But even with two videos of the same shooting, there still was no exact way to tell who fired the shots. Much of the three-week trial was a battle of dueling experts arguing about the path of the bullet that pierced Finicum’s truck — one that was difficult to pinpoint because it shattered a window upon entry.
That left investigators with only an exit point to determine where the shot originated. The truck was even towed into a loading dock at the federal courthouse in downtown Portland so the jury could understand how experts measured the trajectory of the bullet that struck it.
During the testimony, jurors heard about Astarita’s extensive training to become a member of the Hostage Rescue Team and his 13 years of FBI service. But Maloney asked why a “super agent” such as Astarita could not recall where he was standing during the shooting.
“He recalls specific details about what he observed, but he can’t tell you where he was when he made those observations,” Maloney said Thursday, calling the two shots a “rookie reaction” by the newest team member on the scene that day, whose ego led him to lie about missing his mark.
When investigators later asked whether he had fired his weapon, Astarita’s responses were memorable — and Maloney repeated them again and again to the jury: “You don’t get to ask me that, bro,” “Bro, you can’t ask me that now” and “No, bro, we’re good.”
“ ‘No bro, we’re good’?” Maloney said Thursday, facing the jury. “What does that mean?”
Both prosecution and defense agreed that seven shots were fired that day: three at Finicum’s truck as it barreled toward the roadblock, two shots that struck Finicum and the two shots Astarita was accused of firing. Prosecutors say all bullet casings from the scene were missing; only two were found later with a metal detector.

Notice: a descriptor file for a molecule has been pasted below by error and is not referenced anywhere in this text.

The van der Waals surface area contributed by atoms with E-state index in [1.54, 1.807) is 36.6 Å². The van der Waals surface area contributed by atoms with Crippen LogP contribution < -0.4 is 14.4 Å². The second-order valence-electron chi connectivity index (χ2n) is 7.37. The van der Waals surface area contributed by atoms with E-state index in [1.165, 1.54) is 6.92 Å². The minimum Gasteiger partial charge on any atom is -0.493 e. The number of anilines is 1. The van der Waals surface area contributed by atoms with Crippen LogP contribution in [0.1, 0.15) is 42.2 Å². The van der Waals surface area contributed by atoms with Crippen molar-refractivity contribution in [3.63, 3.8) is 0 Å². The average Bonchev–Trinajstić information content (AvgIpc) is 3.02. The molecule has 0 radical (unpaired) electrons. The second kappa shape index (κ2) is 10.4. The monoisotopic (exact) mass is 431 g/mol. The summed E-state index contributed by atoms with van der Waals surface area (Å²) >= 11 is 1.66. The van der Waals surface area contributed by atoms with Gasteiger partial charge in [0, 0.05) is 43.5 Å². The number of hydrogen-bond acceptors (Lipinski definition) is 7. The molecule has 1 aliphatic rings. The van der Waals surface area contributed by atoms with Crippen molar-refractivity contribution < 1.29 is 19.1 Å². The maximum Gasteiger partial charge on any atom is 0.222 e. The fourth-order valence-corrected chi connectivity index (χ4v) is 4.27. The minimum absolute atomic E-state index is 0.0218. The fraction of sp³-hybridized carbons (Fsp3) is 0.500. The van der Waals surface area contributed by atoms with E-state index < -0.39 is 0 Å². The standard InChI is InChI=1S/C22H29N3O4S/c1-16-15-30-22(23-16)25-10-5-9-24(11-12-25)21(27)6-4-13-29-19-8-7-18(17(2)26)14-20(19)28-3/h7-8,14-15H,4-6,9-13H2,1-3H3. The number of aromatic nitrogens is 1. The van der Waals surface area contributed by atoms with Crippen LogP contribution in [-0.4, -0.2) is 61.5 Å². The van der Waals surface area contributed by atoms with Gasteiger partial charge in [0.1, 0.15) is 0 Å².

Defense attorney David Angeli had emphasized a different version of events — one in which Oregon State Police SWAT “Officer #1” was the liar, not Astarita.
Until the trial, the identity of that officer — whose bullets struck Finicum — had been unknown. And it might have stayed that way, too, had another state police SWAT officer not slipped while on the witness stand and mentioned the officer’s rank and last name. Patriot movement sympathizers, who were closely watching the trial, quickly began posting photographs of the officer on social media. “NEVER forget that name,” one Oregon militia leader wrote.
Angeli homed in on statements made by Officer #1 about whether he was the one who fired the shots in question. “If Officer #1 had doubt,” he told the jury, “you have to have doubt.”
He also argued that Astarita, a firearms instructor, would not have fired the errant shots at the truck. The prosecution’s 3-D renderings of the scene were “cartoons” and “camera magic,” he said.
“No one saw [Astarita] shoot. No one heard him shoot,” Angeli said, “because he didn’t shoot and he had no motive to lie about it.”
About a month after Finicum’s death, the Deschutes County Sheriff’s Office and local district attorneys determined that the state police officers’ lethal response was justified.
Sottile is the host of the podcast “Bundyville” and a frequent contributor to The Washington Post.